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Learning our lessons

“We’re here to learn today” said Psychologist and Workplace Consultant Nigel Oseland in his introduction to the Workplace Trends Spring Summit 2024. A selection of data rich presentations ensured we did

Kerry Henderson of Gensler

What we want out of our office is what unites us, was the message of Kerri Henderson and Naomi Sakamoto of Gensler. They posed the question ‘if the last three years has shown most office work can happen at home, what is its value?’ The answer is that the office remains one of the few places where people come together in social groups with people they didn’t choose, so rather than confining ourselves to communicating with people who agree with us, we’ve an opportunity to create more diverse and the research suggests, more productive groups.

Iain Shorthose and Steven O’Leary of Paragon Workplace Solutions shared their report, The Chameleon Workplace which asked, ‘have we still an opportunity to use the workplace as a competitive advantage as part of the employee value proposition?’ Worryingly their study revealed only 39 per cent of employees think the workplace was designed with them in mind, compared to 70 per cent of top executives who believe this. If we just design the workplace for the most senior people in the organisation they warned this results in a HIPPO (Highest Paid People in the Office) bias which could impact recruitment and retention.


The role of AI in the workplace was a big talking point of the day, and as O’Leary of Paragon pointed out, it is not something we need to survive but to help us to thrive. Paul Urmston, Area Workplace Manager at NatWest Group and Ian Ellison of Audieum, described how AI-powered workplace experience analytics has helped the banking group collate a mass of occupier feedback. As Ellison concluded, utilising an AI platform that processes multiple inputs can provide actionable insights that help improve the workplace environment.

Taking a visual approach to tech, Maria Tam, Spacial Psychologist at MAKE Architects presented research into how the positioning of video units affect informal interactions between globally dispersed workers. Put another way, it assessed ways online communications can be designed to make us feel less awkward. “If this all seems too futuristic”, said Tam, “consider the fact we are designing fitouts in buildings to last five, 10 or 50 years and with virtual communications tech being updated from one year to next – the spaces we design need to be adaptable now to meet our hybrid future.”

In another visual take, Dr Harriet Shortt of the University of the West of England and Head of Visual Engagement, Bibo Studio presented research based on participant-led photography. This focused on staff within a large housing group who shared pictures that illustrate their everyday experiences of workspaces – both at home and in the office. Using these visual methods afforded some unique insights on workers’ personal journeys since home/office work patterns took hold. Two key takeaways were the importance of food and drink to connect us and how we need to offer office workers more opportunities to curate their space at work as well as at home.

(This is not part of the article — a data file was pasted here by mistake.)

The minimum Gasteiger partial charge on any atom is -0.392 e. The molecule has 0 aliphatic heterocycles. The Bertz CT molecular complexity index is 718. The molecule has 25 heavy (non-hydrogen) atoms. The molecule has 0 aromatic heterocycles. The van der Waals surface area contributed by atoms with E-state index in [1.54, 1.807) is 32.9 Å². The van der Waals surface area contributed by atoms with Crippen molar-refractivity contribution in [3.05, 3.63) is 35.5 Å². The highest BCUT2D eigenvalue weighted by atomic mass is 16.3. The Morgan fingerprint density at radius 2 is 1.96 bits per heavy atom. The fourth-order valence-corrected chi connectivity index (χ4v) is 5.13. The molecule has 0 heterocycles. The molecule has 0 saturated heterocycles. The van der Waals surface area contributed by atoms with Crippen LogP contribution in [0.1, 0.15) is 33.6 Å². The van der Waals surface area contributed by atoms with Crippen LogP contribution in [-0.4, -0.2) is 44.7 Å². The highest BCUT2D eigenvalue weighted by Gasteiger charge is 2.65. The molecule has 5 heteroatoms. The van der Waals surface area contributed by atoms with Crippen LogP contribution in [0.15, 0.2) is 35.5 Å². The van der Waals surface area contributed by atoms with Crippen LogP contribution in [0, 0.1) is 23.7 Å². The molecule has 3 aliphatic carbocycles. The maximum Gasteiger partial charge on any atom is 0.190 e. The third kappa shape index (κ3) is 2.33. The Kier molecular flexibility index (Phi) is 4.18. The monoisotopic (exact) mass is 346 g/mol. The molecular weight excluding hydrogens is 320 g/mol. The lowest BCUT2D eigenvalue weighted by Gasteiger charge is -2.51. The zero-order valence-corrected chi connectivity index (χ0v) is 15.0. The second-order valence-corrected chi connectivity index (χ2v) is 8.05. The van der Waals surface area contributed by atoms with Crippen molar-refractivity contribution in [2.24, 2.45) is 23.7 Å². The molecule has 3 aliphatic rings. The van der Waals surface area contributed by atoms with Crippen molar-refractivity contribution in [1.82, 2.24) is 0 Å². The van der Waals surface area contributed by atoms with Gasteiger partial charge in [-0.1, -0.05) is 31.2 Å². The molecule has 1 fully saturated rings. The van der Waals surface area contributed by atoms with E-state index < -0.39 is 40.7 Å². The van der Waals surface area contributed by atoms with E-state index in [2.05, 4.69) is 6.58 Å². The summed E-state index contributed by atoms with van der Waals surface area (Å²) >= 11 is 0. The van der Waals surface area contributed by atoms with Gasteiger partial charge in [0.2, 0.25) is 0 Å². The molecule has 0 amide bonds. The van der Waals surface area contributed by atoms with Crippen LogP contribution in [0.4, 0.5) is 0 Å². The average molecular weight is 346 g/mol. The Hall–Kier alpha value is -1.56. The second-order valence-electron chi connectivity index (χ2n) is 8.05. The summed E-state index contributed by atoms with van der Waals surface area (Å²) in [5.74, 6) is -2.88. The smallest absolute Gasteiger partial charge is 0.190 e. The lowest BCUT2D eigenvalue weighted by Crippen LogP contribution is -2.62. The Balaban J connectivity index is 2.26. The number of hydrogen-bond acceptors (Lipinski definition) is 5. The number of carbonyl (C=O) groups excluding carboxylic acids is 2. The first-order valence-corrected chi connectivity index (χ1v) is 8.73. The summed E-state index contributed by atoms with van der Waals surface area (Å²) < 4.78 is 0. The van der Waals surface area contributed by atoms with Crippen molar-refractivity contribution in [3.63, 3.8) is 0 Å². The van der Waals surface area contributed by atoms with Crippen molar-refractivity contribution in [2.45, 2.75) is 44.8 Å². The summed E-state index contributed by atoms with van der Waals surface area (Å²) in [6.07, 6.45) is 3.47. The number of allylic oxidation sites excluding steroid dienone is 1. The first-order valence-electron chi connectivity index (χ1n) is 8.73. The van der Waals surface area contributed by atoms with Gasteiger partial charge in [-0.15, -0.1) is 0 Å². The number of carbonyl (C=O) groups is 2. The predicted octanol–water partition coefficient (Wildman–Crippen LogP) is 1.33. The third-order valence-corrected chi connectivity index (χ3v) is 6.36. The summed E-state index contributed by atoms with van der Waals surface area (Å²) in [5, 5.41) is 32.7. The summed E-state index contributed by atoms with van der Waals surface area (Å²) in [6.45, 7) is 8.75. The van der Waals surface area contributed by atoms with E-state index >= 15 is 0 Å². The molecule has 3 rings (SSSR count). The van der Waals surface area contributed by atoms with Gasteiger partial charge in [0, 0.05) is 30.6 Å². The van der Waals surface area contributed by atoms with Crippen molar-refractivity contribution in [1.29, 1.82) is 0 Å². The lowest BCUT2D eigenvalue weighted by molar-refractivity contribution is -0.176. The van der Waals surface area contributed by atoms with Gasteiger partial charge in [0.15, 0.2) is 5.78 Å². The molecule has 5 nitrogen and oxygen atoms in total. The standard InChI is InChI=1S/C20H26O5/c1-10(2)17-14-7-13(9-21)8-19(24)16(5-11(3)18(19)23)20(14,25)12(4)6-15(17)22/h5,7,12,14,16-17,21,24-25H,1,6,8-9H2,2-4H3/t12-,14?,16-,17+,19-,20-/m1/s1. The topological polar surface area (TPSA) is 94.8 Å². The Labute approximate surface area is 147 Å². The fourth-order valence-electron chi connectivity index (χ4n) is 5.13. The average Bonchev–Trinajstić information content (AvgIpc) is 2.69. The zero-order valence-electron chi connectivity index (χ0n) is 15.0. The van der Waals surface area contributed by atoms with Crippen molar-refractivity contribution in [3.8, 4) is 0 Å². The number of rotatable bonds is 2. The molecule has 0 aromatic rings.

Taking a broader perspective, Mark Catchlove presented findings from the Copenhagen Institute for Futures Studies and MillerKnoll on four possible future scenarios for urban living. His rationale was if we can understand the outside world of the cities, we then can start to think about what that means for places where people live, play and work. The idea he said is to “provoke people to decide which scenarios they like and don’t like and help make the positive ones happen”.

Hybrid ways of working are already impacting our cities, but the adoption of flexible working isn’t new, said Andy Lake, Author and Founder of Flexibility.co.uk and Smart Work Network who asked, ‘is it more of a case of old dog, new tricks?’ In a presentation touching on 30 years of studies into flexible working (including ‘teleworking’ from the 90s) he suggested “there is a following wind for the decentralisation of work and we have to embrace this, learning from what works well to innovate further”.


The conference was rounded off with two presentations on inclusive design. Matteo Zallio from the University of Cambridge revealed that design practitioners reported a lack of client awareness on the benefits of inclusive design, despite the research showing that for every £1 invested in this area, there was a return on investment of £100.

Empathy in design is talked about a lot said Kim Hutton, Ergonomist & Chartered Physiotherapist at Human Connections but how is it measured? By giving architects a set of tasks which they had to perform while wearing eye glasses and gloves that simulated loss of visual acuity and hand dexterity, the research revealed the barriers still faced by many people for whom inclusive design is supposed to help.

The main appeal of the Workplace Trends Spring summit is that most of the content is curated from recent applied research and data-driven case studies. This resulted in not only useful but actionable insights for workplace leaders operating in an uncertain world.


About Sarah OBeirne

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